It’s early December and my mind is bursting with inspiration, gratitude, and hope. I’ve just emerged from a month-long energy slump and am chomping at the bit to play catch-up. The final month of the year, at least in recent years, has been fraught with tension. Seven years ago this month, my cousin passed away; last year, my boyfriend spent the weeks leading up to Christmas quarantined and alone, suffering a severe case of Covid. Contrariwise, December is a month for family, festivities, and setting goals for the coming year. It’s a time of great joy, stained with little drips of sadness-tinged anxiety. The playful innocence of childhood Christmases has long since passed, and yet I’m still here holding tight to my dreams for the future.
Motivational speaker Les Brown said, “Live full, die empty.” I have been asking myself: What do I want for my future self? What do I want more of in my life? What do I want to let go of? If I develop a handful of new skills each year, who will I be 5, 10, or 50 years from now?
Sometimes the tensions between hope and failure get me down. But Jim Rohn once said, “Don’t wish it was easier, wish you were better.” The seven years have been tremendously challenging for me. Three months after my cousin passed away, I developed a severe repository infection, which triggered a cascade of autoimmune conditions. I was living, unknowingly, in a mold-ridden home which triggered a secondary set of inflammatory symptoms. Frankly, it’s been hell. But, and this is a big but, I’ve grown through it.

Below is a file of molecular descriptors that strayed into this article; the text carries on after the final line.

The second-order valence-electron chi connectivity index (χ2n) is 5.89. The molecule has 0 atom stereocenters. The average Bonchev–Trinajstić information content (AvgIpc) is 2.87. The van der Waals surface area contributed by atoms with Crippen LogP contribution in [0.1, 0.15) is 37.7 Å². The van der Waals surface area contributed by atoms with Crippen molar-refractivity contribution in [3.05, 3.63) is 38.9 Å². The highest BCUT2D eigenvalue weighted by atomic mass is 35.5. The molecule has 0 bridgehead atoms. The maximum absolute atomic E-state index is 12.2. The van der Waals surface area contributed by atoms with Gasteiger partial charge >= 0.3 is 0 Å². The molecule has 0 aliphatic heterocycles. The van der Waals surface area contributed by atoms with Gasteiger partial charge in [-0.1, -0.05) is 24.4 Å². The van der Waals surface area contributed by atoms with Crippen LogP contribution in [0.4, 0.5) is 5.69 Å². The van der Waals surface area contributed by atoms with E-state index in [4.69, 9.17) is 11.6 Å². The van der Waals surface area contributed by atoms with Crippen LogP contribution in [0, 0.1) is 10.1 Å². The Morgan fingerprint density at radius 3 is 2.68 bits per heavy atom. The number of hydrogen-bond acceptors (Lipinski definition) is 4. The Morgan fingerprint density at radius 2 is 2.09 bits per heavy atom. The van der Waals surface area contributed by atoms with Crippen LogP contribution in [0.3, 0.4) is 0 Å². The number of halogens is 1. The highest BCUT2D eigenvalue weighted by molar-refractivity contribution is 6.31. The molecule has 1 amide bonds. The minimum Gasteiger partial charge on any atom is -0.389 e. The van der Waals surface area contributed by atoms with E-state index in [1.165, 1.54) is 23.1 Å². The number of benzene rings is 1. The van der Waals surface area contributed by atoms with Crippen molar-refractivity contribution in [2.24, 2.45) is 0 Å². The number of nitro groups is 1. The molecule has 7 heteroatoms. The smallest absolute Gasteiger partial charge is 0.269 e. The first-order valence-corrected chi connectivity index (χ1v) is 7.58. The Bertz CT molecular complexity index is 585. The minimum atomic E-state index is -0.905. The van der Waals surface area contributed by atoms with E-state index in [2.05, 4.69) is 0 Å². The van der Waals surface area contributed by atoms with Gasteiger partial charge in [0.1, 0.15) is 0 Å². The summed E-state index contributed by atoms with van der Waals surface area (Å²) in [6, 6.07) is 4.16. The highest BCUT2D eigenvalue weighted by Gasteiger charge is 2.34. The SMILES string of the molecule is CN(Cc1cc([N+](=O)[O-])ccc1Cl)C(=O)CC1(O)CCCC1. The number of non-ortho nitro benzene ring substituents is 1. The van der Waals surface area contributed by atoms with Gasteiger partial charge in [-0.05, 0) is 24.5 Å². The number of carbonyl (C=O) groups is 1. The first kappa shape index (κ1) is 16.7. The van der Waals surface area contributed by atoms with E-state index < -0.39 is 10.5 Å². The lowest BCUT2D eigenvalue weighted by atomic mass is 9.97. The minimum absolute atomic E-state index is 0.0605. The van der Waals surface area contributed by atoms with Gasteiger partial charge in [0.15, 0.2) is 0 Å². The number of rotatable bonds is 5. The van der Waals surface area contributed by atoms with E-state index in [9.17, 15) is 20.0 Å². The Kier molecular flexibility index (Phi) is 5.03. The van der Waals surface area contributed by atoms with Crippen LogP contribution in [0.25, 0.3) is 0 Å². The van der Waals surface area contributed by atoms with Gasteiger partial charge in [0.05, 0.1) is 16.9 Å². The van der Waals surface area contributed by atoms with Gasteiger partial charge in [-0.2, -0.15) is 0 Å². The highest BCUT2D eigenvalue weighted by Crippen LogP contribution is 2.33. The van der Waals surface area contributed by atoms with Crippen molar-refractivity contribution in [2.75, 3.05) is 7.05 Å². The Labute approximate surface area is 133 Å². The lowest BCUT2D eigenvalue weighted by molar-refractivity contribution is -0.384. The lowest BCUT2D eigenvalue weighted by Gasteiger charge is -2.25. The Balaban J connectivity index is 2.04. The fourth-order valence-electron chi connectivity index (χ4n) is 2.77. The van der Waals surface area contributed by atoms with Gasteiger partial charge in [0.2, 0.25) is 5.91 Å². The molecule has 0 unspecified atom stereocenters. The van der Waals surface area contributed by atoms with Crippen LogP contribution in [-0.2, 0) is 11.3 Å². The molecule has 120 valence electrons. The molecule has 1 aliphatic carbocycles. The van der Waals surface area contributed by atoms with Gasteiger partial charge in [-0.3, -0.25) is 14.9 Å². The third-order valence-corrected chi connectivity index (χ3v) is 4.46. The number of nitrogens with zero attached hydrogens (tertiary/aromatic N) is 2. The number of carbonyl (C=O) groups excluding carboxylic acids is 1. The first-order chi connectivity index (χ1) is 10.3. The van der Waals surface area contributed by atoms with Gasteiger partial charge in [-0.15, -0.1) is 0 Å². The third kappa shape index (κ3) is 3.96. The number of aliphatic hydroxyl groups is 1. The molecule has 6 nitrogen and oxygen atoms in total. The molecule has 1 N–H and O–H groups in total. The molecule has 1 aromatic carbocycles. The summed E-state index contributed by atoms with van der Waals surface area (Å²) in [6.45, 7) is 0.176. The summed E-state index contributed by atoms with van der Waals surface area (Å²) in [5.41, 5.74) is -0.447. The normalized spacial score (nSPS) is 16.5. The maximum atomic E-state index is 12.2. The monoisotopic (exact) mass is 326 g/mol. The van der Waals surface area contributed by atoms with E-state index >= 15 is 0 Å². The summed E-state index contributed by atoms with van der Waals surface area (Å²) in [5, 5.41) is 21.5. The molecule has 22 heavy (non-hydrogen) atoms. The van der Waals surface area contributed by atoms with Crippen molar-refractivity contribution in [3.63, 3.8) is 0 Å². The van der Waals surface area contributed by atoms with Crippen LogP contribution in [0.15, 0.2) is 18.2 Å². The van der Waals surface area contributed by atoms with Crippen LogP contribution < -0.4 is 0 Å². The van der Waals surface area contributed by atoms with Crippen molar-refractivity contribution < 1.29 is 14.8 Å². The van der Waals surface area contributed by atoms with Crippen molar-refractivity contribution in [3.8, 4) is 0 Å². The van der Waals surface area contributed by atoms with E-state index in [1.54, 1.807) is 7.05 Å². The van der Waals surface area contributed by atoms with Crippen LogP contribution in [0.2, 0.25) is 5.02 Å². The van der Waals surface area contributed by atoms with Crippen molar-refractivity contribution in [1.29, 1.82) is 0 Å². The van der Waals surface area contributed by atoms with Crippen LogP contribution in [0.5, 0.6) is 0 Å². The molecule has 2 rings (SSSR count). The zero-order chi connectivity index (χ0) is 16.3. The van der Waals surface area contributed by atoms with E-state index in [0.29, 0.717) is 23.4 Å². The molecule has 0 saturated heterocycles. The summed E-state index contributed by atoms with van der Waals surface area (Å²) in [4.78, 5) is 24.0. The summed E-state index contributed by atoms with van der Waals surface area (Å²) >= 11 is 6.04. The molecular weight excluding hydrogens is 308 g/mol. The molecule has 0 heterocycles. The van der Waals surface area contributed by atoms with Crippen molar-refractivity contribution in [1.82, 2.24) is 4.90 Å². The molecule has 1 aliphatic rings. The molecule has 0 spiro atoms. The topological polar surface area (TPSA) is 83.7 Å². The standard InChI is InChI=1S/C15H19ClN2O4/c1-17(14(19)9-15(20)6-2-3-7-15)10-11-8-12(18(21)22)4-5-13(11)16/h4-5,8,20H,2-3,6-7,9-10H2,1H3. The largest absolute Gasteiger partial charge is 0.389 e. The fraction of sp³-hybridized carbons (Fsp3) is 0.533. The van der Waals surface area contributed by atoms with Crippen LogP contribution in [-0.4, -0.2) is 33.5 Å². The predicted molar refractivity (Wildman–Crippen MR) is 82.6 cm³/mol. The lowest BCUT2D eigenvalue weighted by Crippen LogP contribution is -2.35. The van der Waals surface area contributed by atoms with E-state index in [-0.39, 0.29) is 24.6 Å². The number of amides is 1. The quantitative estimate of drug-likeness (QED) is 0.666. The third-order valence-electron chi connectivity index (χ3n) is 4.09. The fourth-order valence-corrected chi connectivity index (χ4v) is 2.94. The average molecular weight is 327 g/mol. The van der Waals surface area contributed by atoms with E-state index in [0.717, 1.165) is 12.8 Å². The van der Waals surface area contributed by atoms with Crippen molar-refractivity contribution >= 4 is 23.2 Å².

The adversity of disease and the continual seeking of relief forced me to take better care of myself. At age 24 I was forcibly converted from a person that worked 60+ hours a week; cooked two healthy meals a day; rotated through yoga, weight-lifting, and high-intensity cardio; saw friends and family on a weekly basis; volunteered at several venues; and maintained several hobbies. I was a high achiever with no brakes. And I paid dearly for that.
Through the fog of extreme fatigue, I learned the importance of sleep. Through the acidic burn of exercise, I learned to be gentler with myself. The results of allergy testing showed me what I should be eating (i.e., not my staple eggs, almonds, and avocados). The lack of cognitive energy remove my ability to care about the non-essential (i.e., what other people think). With everything I lost–relationships with friends and family, opportunities for career advancement, fitness, motivation, and so much time–I believe still came out ahead.
I discovered my personal power. I control the people I allow into my life. I control the food I put into my body, and have the knowledge to carefully curate it to my needs. I control my environment, and the content I consume. I have the opportunity to try new things, and the wherewithal to fail over and over again until I get it right. I’m not afraid of setbacks, because I lost nearly a decade of my life to disease and I’m smiling. If things don’t go according to plan, I have complete confidence that, with intention and small efforts, I can overcome and achieve anything.
I suppose my point is this: life is filled with peaks and valleys, sometimes simultaneously, but no matter where you are on the journey, hold on to hope. The challenges, however insurmountable they may appear, are an opportunity to expand your mind and skill set to achieve something great. The accomplishments, on the other hand, are a chance to practice gratitude and to celebrate how far you’ve come.